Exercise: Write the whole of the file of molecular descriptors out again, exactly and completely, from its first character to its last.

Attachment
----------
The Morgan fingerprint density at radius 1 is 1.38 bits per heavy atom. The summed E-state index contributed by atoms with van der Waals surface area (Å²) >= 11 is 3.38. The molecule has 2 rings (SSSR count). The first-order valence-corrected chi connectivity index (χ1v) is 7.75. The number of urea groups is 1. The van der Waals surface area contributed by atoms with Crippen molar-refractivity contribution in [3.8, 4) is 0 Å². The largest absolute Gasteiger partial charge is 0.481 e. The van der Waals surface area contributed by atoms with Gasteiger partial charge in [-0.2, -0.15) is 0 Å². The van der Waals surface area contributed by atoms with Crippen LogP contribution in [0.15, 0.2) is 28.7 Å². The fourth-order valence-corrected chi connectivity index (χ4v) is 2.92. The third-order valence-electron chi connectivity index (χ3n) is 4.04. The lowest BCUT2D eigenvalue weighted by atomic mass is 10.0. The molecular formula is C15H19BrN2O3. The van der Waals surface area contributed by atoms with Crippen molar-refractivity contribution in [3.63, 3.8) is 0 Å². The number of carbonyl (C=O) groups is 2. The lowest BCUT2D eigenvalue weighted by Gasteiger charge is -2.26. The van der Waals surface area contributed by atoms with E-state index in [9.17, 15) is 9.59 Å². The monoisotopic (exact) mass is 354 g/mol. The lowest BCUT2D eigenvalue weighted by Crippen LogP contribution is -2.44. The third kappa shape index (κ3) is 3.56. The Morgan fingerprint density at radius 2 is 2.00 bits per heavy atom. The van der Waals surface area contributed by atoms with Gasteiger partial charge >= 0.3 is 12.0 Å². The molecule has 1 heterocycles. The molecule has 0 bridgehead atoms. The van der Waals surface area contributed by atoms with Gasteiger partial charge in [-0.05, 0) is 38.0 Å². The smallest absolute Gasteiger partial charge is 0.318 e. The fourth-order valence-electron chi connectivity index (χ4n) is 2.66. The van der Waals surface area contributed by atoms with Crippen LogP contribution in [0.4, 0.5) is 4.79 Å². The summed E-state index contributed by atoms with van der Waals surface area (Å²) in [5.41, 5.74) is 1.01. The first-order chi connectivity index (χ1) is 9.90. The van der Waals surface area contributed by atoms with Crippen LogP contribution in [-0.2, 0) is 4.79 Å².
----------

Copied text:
The Morgan fingerprint density at radius 1 is 1.38 bits per heavy atom. The summed E-state index contributed by atoms with van der Waals surface area (Å²) >= 11 is 3.38. The molecule has 2 rings (SSSR count). The first-order valence-corrected chi connectivity index (χ1v) is 7.75. The number of urea groups is 1. The van der Waals surface area contributed by atoms with Crippen molar-refractivity contribution in [3.8, 4) is 0 Å². The largest absolute Gasteiger partial charge is 0.481 e. The van der Waals surface area contributed by atoms with Gasteiger partial charge in [-0.2, -0.15) is 0 Å². The van der Waals surface area contributed by atoms with Crippen LogP contribution in [0.15, 0.2) is 28.7 Å². The fourth-order valence-corrected chi connectivity index (χ4v) is 2.92. The third-order valence-electron chi connectivity index (χ3n) is 4.04. The lowest BCUT2D eigenvalue weighted by atomic mass is 10.0. The molecular formula is C15H19BrN2O3. The van der Waals surface area contributed by atoms with Crippen molar-refractivity contribution in [3.63, 3.8) is 0 Å². The number of carbonyl (C=O) groups is 2. The lowest BCUT2D eigenvalue weighted by Gasteiger charge is -2.26. The van der Waals surface area contributed by atoms with E-state index in [9.17, 15) is 9.59 Å². The monoisotopic (exact) mass is 354 g/mol. The lowest BCUT2D eigenvalue weighted by Crippen LogP contribution is -2.44. The third kappa shape index (κ3) is 3.56. The Morgan fingerprint density at radius 2 is 2.00 bits per heavy atom. The van der Waals surface area contributed by atoms with Gasteiger partial charge >= 0.3 is 12.0 Å². The molecule has 1 heterocycles. The molecule has 0 bridgehead atoms. The van der Waals surface area contributed by atoms with Gasteiger partial charge in [-0.05, 0) is 38.0 Å². The smallest absolute Gasteiger partial charge is 0.318 e. The fourth-order valence-electron chi connectivity index (χ4n) is 2.66. The van der Waals surface area contributed by atoms with Crippen LogP contribution in [0.4, 0.5) is 4.79 Å². The summed E-state index contributed by atoms with van der Waals surface area (Å²) in [5.41, 5.74) is 1.01. The first-order chi connectivity index (χ1) is 9.90. The van der Waals surface area contributed by atoms with Crippen LogP contribution in [-0.2, 0) is 4.79 Å².